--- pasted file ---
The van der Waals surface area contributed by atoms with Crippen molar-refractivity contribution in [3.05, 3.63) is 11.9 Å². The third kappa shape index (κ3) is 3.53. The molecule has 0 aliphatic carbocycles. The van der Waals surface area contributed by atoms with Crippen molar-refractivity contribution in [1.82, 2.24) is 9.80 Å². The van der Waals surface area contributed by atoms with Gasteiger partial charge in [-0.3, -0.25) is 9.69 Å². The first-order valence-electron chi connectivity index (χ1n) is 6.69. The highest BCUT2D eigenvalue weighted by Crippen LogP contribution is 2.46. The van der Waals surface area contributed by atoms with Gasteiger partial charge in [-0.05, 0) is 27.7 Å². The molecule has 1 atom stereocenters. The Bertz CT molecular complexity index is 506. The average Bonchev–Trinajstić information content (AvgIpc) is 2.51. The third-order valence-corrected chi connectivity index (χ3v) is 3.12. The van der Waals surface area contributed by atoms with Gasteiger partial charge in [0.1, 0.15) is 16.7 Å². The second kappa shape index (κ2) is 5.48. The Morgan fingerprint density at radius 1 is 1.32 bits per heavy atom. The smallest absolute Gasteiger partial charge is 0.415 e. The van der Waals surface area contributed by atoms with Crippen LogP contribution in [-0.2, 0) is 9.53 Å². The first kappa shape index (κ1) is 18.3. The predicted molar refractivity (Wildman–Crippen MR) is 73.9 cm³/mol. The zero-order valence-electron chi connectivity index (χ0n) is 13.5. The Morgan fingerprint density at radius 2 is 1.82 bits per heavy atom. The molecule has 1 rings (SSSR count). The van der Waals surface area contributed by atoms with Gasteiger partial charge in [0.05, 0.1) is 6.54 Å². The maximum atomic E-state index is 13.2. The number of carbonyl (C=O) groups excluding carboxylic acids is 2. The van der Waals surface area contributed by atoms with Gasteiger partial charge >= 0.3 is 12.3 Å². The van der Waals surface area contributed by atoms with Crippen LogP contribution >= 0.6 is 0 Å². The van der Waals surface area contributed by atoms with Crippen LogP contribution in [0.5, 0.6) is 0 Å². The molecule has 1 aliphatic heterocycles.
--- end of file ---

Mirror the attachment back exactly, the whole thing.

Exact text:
The van der Waals surface area contributed by atoms with Crippen molar-refractivity contribution in [3.05, 3.63) is 11.9 Å². The third kappa shape index (κ3) is 3.53. The molecule has 0 aliphatic carbocycles. The van der Waals surface area contributed by atoms with Crippen molar-refractivity contribution in [1.82, 2.24) is 9.80 Å². The van der Waals surface area contributed by atoms with Gasteiger partial charge in [-0.3, -0.25) is 9.69 Å². The first-order valence-electron chi connectivity index (χ1n) is 6.69. The highest BCUT2D eigenvalue weighted by Crippen LogP contribution is 2.46. The van der Waals surface area contributed by atoms with Gasteiger partial charge in [-0.05, 0) is 27.7 Å². The molecule has 1 atom stereocenters. The Bertz CT molecular complexity index is 506. The average Bonchev–Trinajstić information content (AvgIpc) is 2.51. The third-order valence-corrected chi connectivity index (χ3v) is 3.12. The van der Waals surface area contributed by atoms with Gasteiger partial charge in [0.1, 0.15) is 16.7 Å². The second kappa shape index (κ2) is 5.48. The Morgan fingerprint density at radius 1 is 1.32 bits per heavy atom. The smallest absolute Gasteiger partial charge is 0.415 e. The van der Waals surface area contributed by atoms with Crippen LogP contribution in [-0.2, 0) is 9.53 Å². The first kappa shape index (κ1) is 18.3. The predicted molar refractivity (Wildman–Crippen MR) is 73.9 cm³/mol. The zero-order valence-electron chi connectivity index (χ0n) is 13.5. The Morgan fingerprint density at radius 2 is 1.82 bits per heavy atom. The molecule has 1 rings (SSSR count). The van der Waals surface area contributed by atoms with Gasteiger partial charge in [0.05, 0.1) is 6.54 Å². The maximum atomic E-state index is 13.2. The number of carbonyl (C=O) groups excluding carboxylic acids is 2. The van der Waals surface area contributed by atoms with Gasteiger partial charge >= 0.3 is 12.3 Å². The van der Waals surface area contributed by atoms with Crippen LogP contribution >= 0.6 is 0 Å². The van der Waals surface area contributed by atoms with Crippen LogP contribution in [0.5, 0.6) is 0 Å². The molecule has 1 aliphatic heterocycles.